ranger package to fit a random forest model to the eBird data.
# ranger requires a factor response to do classification ebird_split$train$species_observed <- factor(ebird_split$train$species_observed) # grow random forest rf <- ranger(formula = species_observed ~ ., data = ebird_split$train, importance = "impurity", probability = TRUE, replace = TRUE, sample.fraction = c(detection_freq, detection_freq))
10.2.1 Model assessment
To assess model quality, we’ll validate the model’s ability to predict the observed patterns of occurrence using independent validation data (i.e. the 20% test data set that we removed earlier). We’ll use a range of predictive performance metrics to compare the predictions to the actual observations. Different performance metrics reveal different aspects of the data and we can choose to emphasise some over others, depending on the specific goals of our analysis. For example, if we want to minimise the number of false negatives (i.e. we don’t want to miss any places where the species actually occurs), we would focus on sensitivity.
# predict on test data preds <- predict(rf, data = ebird_split$test, type = "response") # extract probability of detection preds <- preds$predictions[, 2] rf_pred_test <- data.frame(id = seq_along(preds), # actual detection/non-detection obs = ebird_split$test$species_observed, # predictions pred = preds) %>% drop_na() # mean squared error (mse) mse <- mean((rf_pred_test$obs - rf_pred_test$pred)^2, na.rm = TRUE) # pick threshold to maximize kappa opt_thresh <- optimal.thresholds(rf_pred_test, opt.methods = "MaxKappa") # calculate accuracy metrics: auc, kappa, sensitivity, specificity, brier pa_metrics <- presence.absence.accuracy(rf_pred_test, threshold = opt_thresh$pred, na.rm = TRUE, st.dev = FALSE) # combine various performance metrics together rf_assessment <- tibble( metric = c("mse", "sensitivity", "specificity", "auc", "kappa"), value = c(mse, pa_metrics$sensitivity, pa_metrics$specificity, pa_metrics$AUC, pa_metrics$Kappa) ) knitr::kable(rf_assessment, digits = 3)
10.3 Habitat associations
From the random forest model, we can glean two important sources of information about the association between Wood Thrush detection and features of their local environment. First, predictor importance is a measure of the predictive power of each covariate, and is calculated as a byproduct of fitting a random forest model. Second, partial dependence plots estimate the marginal effect of one predictor holding all other predictors constant.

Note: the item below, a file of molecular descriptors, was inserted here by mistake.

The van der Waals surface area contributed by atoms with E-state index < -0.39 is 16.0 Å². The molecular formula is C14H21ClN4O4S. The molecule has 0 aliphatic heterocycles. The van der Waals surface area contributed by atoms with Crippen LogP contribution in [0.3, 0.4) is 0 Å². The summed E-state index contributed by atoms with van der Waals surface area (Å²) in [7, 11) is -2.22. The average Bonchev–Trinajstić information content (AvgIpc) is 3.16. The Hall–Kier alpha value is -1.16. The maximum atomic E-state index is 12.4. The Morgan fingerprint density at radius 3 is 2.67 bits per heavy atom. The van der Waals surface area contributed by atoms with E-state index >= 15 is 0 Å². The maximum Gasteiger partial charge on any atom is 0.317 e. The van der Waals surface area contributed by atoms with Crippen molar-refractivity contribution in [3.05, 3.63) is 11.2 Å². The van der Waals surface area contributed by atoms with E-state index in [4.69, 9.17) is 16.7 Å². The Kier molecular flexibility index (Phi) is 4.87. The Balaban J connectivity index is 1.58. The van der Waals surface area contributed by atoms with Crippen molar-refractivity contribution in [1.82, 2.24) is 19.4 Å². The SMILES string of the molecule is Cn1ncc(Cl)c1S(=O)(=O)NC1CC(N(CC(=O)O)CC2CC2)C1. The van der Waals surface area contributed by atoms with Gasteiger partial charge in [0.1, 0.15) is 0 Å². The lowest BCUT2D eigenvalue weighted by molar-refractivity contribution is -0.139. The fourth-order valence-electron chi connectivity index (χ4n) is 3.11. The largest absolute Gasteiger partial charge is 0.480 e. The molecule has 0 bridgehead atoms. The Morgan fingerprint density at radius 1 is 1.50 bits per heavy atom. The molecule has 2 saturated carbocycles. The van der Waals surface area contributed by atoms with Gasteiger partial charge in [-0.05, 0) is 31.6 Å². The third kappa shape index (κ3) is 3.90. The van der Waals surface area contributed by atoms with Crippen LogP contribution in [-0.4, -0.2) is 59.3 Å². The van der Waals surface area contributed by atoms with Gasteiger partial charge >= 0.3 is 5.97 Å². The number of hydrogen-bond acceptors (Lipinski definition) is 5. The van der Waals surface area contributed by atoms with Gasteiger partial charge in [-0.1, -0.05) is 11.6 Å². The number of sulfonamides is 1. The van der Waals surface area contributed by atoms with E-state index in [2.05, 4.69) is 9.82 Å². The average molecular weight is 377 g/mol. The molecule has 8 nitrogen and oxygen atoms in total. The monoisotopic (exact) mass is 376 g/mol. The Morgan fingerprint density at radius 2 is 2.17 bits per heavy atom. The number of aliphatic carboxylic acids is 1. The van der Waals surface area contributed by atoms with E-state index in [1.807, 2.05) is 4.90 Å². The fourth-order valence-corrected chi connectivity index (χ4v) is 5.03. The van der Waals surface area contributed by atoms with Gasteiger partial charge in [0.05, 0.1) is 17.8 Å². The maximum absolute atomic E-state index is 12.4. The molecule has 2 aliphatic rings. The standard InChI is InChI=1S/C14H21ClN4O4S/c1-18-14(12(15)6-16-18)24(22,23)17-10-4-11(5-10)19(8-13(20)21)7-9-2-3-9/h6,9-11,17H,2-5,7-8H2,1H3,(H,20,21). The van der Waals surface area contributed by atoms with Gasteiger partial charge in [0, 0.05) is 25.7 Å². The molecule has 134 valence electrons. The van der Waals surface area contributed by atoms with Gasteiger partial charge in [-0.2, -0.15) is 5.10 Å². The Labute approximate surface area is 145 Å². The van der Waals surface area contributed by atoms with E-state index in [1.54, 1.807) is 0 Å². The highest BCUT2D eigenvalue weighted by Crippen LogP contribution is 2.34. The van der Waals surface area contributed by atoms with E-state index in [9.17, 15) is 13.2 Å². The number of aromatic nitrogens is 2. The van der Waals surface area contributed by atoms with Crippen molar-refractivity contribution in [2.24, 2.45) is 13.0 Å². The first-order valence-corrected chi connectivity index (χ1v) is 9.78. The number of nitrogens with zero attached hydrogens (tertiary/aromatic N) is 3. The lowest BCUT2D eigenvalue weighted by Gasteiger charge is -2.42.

10.3.1 Predictor importance
During the process of fitting a random forest model, some variables are removed at each node of the trees that make up the random forest. Predictor importance is based on the mean decrease in accuracy of the model when a given covariate is not used.
pi <- enframe(rf$variable.importance, "predictor", "importance") # plots ggplot(pi) + aes(x = fct_reorder(predictor, importance), y = importance) + geom_col() + geom_hline(yintercept = 0, size = 2, colour = "#555555") + scale_y_continuous(expand = c(0, 0)) + coord_flip() + labs(x = NULL, y = "Predictor Importance (Gini Index)") + theme_minimal() + theme(panel.grid = element_blank(), panel.grid.major.x = element_line(colour = "#cccccc", size = 0.5))
Consult the file
data/mcd12q1_classes.csv for a key to the different
—— ———————————— 0 Water bodies
1 Evergreen Needleleaf Forests
2 Evergreen Broadleaf Forests
3 Deciduous Needleleaf Forests
4 Deciduous Broadleaf Forests
5 Mixed Forests
6 Closed Shrublands
7 Open Shrublands
8 Woody Savannas
11 Permanent Wetlands
13 Urban and Built-up Lands
14 Cropland/Natural Vegetation Mosaics 15 Non-Vegetated Lands
10.3.2 Partial dependence
Partial dependence plots show the marginal effect of a given predictor on encounter rate averaged across the other predictors. We’ll use the R package
edarf to construct partial dependence plots for the most important predictors.
# top 9 predictors other than date top_pred <- pi %>% filter(!predictor %in% c("year", "day_of_year")) %>% top_n(n = 9, wt = importance) %>% arrange(desc(importance)) # calculate partial dependence for each predictor pd <- top_pred %>% mutate(pd = map(predictor, partial_dependence, fit = rf, data = ebird_split$train), pd = map(pd, ~ .[, c(1, 3)]), pd = map(pd, set_names, nm = c("value", "encounter_rate"))) %>% unnest(cols = pd) # plot ggplot(pd) + aes(x = value, y = encounter_rate) + geom_line() + geom_point() + scale_y_continuous(labels = scales::percent) + facet_wrap(~ as_factor(predictor), nrow = 3, scales = "free") + labs(x = NULL, y = "Encounter Rate") + theme_minimal() + theme_minimal() + theme(panel.grid = element_blank(), axis.line = element_line(color = "grey60"), axis.ticks = element_line(color = "grey60"))